15 Oct 2019
SAUDI ARABIA: New Competition Law Takes Effect on 25 September
The General Authority of Competition (GAC), the government agency tasked with oversight of the Kingdom of Saudi Arabia’s new competition law (Royal Decree No. (M/75) of 1440H), has issued the Implementing Regulations of the new law which take effect from 25 September 2019. The Implementing Regulations, which were released earlier for public consultation, cover all individuals and entities that provide services or undertake business activities in the kingdom, including foreign-invested companies. Specifically, all those undertaking commercial, agricultural, and industrial activities are covered by the new law; and only public authorities or wholly-owned state institutions are exempt.
The new competition law replaces the competition law issued by Royal Decree in 2004, and sets out as its general guiding principle that the prices of commodities and services must be determined in accordance with market forces and the principles of free competition. The law covers all activities, including all agreements and/or contracts between establishments - either made in writing or verbal, explicit or implicit - which are aimed at, or may have the effect of prejudicing competition.
The key changes brought about by the updated law and implementing regulations include extending the scope to cover practices occurring outside of Saudi Arabia which have an anti-competitive effect within the kingdom (a practice also found in other jurisdictions). The definition of state-related players exempt from the law is also more carefully defined; and the GAC has been given explicit priority jurisdiction with regard to overlapping or conflicting competencies of other governmental bodies which may arise when the new law is applied. Types of conduct which are prohibited under the new law have also been further clarified.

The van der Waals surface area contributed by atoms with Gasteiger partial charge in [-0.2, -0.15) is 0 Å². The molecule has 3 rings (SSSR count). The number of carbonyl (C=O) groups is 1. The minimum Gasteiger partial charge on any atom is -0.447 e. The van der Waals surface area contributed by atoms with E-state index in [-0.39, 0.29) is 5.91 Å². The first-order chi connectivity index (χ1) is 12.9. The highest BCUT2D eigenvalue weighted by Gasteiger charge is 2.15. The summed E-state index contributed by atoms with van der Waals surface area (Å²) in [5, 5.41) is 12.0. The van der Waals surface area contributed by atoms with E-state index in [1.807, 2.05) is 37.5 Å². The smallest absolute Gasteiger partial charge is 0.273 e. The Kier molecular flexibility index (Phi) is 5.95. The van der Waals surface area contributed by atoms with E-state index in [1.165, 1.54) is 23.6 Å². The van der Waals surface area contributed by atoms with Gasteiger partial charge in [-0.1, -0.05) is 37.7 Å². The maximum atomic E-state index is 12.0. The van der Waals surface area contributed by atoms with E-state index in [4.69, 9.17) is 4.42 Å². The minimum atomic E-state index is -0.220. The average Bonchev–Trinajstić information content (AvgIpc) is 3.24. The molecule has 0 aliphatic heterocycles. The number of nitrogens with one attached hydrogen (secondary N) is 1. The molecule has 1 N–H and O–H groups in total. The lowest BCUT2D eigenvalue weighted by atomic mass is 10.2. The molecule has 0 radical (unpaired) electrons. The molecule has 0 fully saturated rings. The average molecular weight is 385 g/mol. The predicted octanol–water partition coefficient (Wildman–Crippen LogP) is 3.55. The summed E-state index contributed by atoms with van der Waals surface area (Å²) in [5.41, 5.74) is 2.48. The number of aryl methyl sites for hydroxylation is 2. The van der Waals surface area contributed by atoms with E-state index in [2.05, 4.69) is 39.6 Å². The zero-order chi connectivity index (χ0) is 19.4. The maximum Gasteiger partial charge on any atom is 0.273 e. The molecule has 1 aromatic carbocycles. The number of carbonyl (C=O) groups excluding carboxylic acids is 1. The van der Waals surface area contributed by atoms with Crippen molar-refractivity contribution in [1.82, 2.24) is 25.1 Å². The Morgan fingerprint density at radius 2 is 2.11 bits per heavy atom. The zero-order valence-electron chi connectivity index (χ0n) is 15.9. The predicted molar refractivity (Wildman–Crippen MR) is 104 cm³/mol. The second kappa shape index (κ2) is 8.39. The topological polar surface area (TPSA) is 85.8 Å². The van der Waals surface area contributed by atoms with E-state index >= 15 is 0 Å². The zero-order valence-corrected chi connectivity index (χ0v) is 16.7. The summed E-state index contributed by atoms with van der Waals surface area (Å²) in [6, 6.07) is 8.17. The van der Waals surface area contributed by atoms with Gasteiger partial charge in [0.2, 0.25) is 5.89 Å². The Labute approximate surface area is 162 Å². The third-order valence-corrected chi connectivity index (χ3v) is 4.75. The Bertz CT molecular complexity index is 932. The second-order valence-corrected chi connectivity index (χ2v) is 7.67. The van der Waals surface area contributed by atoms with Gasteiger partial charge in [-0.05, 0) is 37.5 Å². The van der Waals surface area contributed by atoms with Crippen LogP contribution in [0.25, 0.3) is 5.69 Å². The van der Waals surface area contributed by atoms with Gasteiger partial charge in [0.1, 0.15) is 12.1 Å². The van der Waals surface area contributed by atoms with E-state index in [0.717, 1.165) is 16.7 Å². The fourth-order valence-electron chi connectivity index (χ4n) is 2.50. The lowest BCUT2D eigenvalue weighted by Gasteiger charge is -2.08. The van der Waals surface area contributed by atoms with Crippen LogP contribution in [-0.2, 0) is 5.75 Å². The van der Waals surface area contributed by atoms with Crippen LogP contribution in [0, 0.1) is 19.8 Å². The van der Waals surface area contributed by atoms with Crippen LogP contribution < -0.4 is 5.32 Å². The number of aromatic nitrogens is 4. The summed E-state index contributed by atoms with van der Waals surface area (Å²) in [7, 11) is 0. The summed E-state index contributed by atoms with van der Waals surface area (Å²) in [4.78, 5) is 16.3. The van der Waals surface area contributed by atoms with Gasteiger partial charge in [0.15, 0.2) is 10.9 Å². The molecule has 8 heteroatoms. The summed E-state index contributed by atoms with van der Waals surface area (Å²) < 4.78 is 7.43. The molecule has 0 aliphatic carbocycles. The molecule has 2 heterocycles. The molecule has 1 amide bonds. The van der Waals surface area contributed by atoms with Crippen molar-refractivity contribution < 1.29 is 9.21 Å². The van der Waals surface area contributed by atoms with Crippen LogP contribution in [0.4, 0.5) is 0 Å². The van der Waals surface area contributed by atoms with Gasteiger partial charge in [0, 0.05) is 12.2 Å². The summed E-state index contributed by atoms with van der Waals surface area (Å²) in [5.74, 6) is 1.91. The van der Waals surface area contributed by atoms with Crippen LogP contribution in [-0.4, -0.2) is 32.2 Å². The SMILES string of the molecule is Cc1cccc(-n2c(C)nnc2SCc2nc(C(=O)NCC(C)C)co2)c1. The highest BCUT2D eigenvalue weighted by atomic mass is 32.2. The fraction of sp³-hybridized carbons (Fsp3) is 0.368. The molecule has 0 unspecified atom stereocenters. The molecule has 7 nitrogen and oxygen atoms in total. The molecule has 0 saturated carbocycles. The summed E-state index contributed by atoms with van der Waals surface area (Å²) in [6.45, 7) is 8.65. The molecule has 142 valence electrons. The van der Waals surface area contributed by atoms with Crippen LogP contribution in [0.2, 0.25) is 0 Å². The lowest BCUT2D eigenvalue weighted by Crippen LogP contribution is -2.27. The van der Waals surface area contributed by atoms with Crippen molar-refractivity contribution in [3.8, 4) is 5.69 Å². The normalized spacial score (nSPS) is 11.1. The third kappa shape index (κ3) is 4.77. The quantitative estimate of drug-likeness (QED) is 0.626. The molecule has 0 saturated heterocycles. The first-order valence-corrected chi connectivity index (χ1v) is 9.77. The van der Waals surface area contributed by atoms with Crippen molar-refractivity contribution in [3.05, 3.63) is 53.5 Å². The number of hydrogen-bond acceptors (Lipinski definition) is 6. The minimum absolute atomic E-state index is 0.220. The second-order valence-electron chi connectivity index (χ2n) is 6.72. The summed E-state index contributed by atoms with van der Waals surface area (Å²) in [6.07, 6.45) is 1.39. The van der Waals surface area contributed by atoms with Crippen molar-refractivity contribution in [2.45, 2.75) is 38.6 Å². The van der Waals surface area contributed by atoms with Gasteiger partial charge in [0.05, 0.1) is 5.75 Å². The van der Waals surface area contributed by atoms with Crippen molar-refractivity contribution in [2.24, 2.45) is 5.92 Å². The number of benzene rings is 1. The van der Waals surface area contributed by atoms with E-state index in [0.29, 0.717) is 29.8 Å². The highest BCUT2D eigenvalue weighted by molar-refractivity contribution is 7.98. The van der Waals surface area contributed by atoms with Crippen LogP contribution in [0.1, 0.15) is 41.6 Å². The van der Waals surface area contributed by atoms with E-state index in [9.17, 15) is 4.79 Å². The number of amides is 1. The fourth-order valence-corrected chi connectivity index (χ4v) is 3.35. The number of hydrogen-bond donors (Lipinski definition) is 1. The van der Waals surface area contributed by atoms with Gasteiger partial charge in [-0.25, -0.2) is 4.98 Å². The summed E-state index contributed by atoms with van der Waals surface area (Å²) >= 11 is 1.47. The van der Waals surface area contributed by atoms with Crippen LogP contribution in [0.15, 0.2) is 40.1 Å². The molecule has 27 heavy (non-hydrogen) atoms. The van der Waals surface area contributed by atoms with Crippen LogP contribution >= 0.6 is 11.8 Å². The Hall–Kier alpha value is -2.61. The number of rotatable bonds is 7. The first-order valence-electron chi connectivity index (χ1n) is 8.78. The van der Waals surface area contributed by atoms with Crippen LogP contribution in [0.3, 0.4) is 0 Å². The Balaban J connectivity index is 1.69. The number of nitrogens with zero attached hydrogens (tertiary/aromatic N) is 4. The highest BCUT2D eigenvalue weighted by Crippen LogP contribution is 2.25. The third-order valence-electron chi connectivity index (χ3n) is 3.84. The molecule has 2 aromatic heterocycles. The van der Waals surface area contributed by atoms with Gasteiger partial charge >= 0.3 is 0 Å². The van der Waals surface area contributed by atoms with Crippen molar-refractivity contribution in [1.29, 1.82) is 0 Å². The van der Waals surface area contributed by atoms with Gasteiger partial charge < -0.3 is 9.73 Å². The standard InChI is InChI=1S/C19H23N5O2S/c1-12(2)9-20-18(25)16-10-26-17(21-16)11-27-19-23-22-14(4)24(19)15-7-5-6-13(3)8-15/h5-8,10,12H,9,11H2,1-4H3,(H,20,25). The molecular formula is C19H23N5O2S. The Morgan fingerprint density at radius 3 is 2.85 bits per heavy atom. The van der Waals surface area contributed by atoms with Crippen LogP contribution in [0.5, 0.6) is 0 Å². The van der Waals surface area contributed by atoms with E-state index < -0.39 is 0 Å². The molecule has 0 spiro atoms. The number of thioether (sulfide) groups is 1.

There are also significant changes to the old law with regard to merger control procedures. The applicable test to determine whether an ‘economic concentration’ will need to be notified to the GAC will change from a “market share threshold” test to “turnover” test under the new law. Qualifying economic concentrations must now be notified 90 days prior to completion, whereas the limit was only 60 days previously.
With regard to penalties for breaches under the new law, it retains the sanctions of a fine not exceeding 10% of total annual sales of turnover, or not exceeding SAR10 million (US$2.67 million), for offences in relation to anti-competitive agreements, and abuse of dominance or merger control. Doubling the applicable sanctions in the case of recidivism (repeating the offence within three years of the previous decision being published), also remains. However, at the discretion of the GAC, an establishment may also be fined up to three times the gains earned as a result of a breach of the new law.